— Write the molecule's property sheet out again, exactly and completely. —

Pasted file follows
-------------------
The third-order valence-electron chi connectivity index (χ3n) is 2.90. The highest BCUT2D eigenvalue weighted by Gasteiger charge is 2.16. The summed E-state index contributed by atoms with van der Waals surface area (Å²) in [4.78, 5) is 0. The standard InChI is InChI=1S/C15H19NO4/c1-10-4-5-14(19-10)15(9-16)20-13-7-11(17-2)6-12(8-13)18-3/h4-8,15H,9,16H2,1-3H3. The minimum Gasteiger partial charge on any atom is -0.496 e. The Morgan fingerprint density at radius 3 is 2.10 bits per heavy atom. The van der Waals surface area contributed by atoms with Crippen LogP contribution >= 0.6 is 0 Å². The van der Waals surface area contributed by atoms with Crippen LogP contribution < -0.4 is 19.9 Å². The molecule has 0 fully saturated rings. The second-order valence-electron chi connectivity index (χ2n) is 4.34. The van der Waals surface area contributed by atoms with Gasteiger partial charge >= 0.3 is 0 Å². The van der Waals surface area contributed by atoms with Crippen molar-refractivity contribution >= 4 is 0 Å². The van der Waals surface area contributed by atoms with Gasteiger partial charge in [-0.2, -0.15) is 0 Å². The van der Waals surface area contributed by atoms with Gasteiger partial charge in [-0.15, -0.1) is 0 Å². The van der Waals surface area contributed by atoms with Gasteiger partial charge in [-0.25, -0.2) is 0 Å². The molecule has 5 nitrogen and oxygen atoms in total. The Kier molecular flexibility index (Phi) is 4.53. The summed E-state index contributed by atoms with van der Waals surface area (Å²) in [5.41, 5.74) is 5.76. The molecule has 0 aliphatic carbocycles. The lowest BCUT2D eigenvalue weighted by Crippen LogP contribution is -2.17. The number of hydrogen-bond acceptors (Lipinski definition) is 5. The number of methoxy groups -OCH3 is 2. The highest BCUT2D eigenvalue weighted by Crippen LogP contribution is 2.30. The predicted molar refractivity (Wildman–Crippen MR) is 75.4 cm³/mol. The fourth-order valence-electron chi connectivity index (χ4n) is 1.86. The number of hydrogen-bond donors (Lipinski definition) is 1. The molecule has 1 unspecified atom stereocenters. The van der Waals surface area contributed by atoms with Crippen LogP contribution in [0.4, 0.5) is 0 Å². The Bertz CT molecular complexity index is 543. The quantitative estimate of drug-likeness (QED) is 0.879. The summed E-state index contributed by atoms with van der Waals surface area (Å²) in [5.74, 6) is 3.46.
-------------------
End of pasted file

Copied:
The third-order valence-electron chi connectivity index (χ3n) is 2.90. The highest BCUT2D eigenvalue weighted by Gasteiger charge is 2.16. The summed E-state index contributed by atoms with van der Waals surface area (Å²) in [4.78, 5) is 0. The standard InChI is InChI=1S/C15H19NO4/c1-10-4-5-14(19-10)15(9-16)20-13-7-11(17-2)6-12(8-13)18-3/h4-8,15H,9,16H2,1-3H3. The minimum Gasteiger partial charge on any atom is -0.496 e. The Morgan fingerprint density at radius 3 is 2.10 bits per heavy atom. The van der Waals surface area contributed by atoms with Crippen LogP contribution >= 0.6 is 0 Å². The van der Waals surface area contributed by atoms with Crippen LogP contribution < -0.4 is 19.9 Å². The molecule has 0 fully saturated rings. The second-order valence-electron chi connectivity index (χ2n) is 4.34. The van der Waals surface area contributed by atoms with Gasteiger partial charge >= 0.3 is 0 Å². The van der Waals surface area contributed by atoms with Crippen molar-refractivity contribution >= 4 is 0 Å². The van der Waals surface area contributed by atoms with Gasteiger partial charge in [-0.2, -0.15) is 0 Å². The van der Waals surface area contributed by atoms with Gasteiger partial charge in [-0.15, -0.1) is 0 Å². The van der Waals surface area contributed by atoms with Gasteiger partial charge in [-0.25, -0.2) is 0 Å². The molecule has 5 nitrogen and oxygen atoms in total. The Kier molecular flexibility index (Phi) is 4.53. The summed E-state index contributed by atoms with van der Waals surface area (Å²) in [5.41, 5.74) is 5.76. The molecule has 0 aliphatic carbocycles. The lowest BCUT2D eigenvalue weighted by Crippen LogP contribution is -2.17. The number of hydrogen-bond acceptors (Lipinski definition) is 5. The number of methoxy groups -OCH3 is 2. The highest BCUT2D eigenvalue weighted by Crippen LogP contribution is 2.30. The predicted molar refractivity (Wildman–Crippen MR) is 75.4 cm³/mol. The fourth-order valence-electron chi connectivity index (χ4n) is 1.86. The number of hydrogen-bond donors (Lipinski definition) is 1. The molecule has 1 unspecified atom stereocenters. The van der Waals surface area contributed by atoms with Crippen LogP contribution in [0.4, 0.5) is 0 Å². The Bertz CT molecular complexity index is 543. The quantitative estimate of drug-likeness (QED) is 0.879. The summed E-state index contributed by atoms with van der Waals surface area (Å²) in [5.74, 6) is 3.46.